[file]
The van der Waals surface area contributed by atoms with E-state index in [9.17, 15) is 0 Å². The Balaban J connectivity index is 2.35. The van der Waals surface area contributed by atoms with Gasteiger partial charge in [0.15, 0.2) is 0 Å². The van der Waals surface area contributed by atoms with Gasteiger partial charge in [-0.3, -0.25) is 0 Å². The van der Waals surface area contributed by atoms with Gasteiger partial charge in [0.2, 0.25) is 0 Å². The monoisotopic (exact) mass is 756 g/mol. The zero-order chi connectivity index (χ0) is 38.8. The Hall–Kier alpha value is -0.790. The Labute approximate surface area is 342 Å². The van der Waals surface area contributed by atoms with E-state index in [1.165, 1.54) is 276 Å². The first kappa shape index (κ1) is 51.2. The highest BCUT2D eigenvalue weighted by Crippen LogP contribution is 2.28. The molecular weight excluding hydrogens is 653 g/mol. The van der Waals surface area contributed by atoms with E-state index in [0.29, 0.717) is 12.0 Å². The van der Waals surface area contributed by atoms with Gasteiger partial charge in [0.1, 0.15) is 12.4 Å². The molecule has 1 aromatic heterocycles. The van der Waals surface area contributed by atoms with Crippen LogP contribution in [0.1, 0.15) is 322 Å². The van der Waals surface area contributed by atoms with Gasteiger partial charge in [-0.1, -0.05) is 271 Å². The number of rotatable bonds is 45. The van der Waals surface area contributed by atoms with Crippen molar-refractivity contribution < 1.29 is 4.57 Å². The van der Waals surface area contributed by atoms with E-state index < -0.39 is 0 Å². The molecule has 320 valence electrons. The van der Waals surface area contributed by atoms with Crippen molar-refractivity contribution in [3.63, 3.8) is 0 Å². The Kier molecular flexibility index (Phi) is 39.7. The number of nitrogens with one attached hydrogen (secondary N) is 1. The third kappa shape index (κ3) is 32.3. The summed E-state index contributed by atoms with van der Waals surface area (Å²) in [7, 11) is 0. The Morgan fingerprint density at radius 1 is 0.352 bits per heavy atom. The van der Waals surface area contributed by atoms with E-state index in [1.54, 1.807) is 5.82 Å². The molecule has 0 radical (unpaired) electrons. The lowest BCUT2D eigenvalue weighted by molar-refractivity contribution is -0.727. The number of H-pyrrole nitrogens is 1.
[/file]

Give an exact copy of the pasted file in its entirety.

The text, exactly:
The van der Waals surface area contributed by atoms with E-state index in [9.17, 15) is 0 Å². The Balaban J connectivity index is 2.35. The van der Waals surface area contributed by atoms with Gasteiger partial charge in [0.15, 0.2) is 0 Å². The van der Waals surface area contributed by atoms with Gasteiger partial charge in [-0.3, -0.25) is 0 Å². The van der Waals surface area contributed by atoms with Gasteiger partial charge in [0.2, 0.25) is 0 Å². The monoisotopic (exact) mass is 756 g/mol. The zero-order chi connectivity index (χ0) is 38.8. The Hall–Kier alpha value is -0.790. The Labute approximate surface area is 342 Å². The van der Waals surface area contributed by atoms with E-state index in [1.165, 1.54) is 276 Å². The first kappa shape index (κ1) is 51.2. The highest BCUT2D eigenvalue weighted by Crippen LogP contribution is 2.28. The molecular weight excluding hydrogens is 653 g/mol. The van der Waals surface area contributed by atoms with E-state index in [0.29, 0.717) is 12.0 Å². The van der Waals surface area contributed by atoms with Gasteiger partial charge in [0.1, 0.15) is 12.4 Å². The molecule has 1 aromatic heterocycles. The van der Waals surface area contributed by atoms with Crippen LogP contribution in [0.1, 0.15) is 322 Å². The van der Waals surface area contributed by atoms with Gasteiger partial charge in [-0.1, -0.05) is 271 Å². The number of rotatable bonds is 45. The van der Waals surface area contributed by atoms with Crippen molar-refractivity contribution < 1.29 is 4.57 Å². The van der Waals surface area contributed by atoms with E-state index < -0.39 is 0 Å². The molecule has 320 valence electrons. The van der Waals surface area contributed by atoms with Crippen molar-refractivity contribution in [3.63, 3.8) is 0 Å². The Kier molecular flexibility index (Phi) is 39.7. The number of nitrogens with one attached hydrogen (secondary N) is 1. The third kappa shape index (κ3) is 32.3. The summed E-state index contributed by atoms with van der Waals surface area (Å²) in [7, 11) is 0. The Morgan fingerprint density at radius 1 is 0.352 bits per heavy atom. The van der Waals surface area contributed by atoms with E-state index in [1.54, 1.807) is 5.82 Å². The molecule has 0 radical (unpaired) electrons. The lowest BCUT2D eigenvalue weighted by molar-refractivity contribution is -0.727. The number of H-pyrrole nitrogens is 1.